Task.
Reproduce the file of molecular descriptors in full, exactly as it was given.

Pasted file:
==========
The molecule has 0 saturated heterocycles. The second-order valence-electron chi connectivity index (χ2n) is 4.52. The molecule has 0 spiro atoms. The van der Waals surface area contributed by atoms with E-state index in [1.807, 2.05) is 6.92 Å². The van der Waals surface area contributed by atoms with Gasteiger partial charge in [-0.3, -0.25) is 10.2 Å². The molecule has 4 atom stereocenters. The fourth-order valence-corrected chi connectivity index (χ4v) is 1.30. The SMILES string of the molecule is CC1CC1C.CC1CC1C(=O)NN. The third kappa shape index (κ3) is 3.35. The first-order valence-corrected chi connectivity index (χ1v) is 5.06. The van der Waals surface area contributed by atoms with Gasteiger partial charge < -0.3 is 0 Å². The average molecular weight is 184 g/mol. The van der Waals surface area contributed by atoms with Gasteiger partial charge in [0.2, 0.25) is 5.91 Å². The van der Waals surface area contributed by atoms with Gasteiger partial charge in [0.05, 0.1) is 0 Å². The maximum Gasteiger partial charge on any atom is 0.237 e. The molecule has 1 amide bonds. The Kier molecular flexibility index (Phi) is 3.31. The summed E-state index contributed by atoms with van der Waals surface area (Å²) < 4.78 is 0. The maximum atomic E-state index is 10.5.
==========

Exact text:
The molecule has 0 saturated heterocycles. The second-order valence-electron chi connectivity index (χ2n) is 4.52. The molecule has 0 spiro atoms. The van der Waals surface area contributed by atoms with E-state index in [1.807, 2.05) is 6.92 Å². The van der Waals surface area contributed by atoms with Gasteiger partial charge in [-0.3, -0.25) is 10.2 Å². The molecule has 4 atom stereocenters. The fourth-order valence-corrected chi connectivity index (χ4v) is 1.30. The SMILES string of the molecule is CC1CC1C.CC1CC1C(=O)NN. The third kappa shape index (κ3) is 3.35. The first-order valence-corrected chi connectivity index (χ1v) is 5.06. The van der Waals surface area contributed by atoms with Gasteiger partial charge < -0.3 is 0 Å². The average molecular weight is 184 g/mol. The van der Waals surface area contributed by atoms with Gasteiger partial charge in [0.2, 0.25) is 5.91 Å². The van der Waals surface area contributed by atoms with Gasteiger partial charge in [0.05, 0.1) is 0 Å². The maximum Gasteiger partial charge on any atom is 0.237 e. The molecule has 1 amide bonds. The Kier molecular flexibility index (Phi) is 3.31. The summed E-state index contributed by atoms with van der Waals surface area (Å²) < 4.78 is 0. The maximum atomic E-state index is 10.5.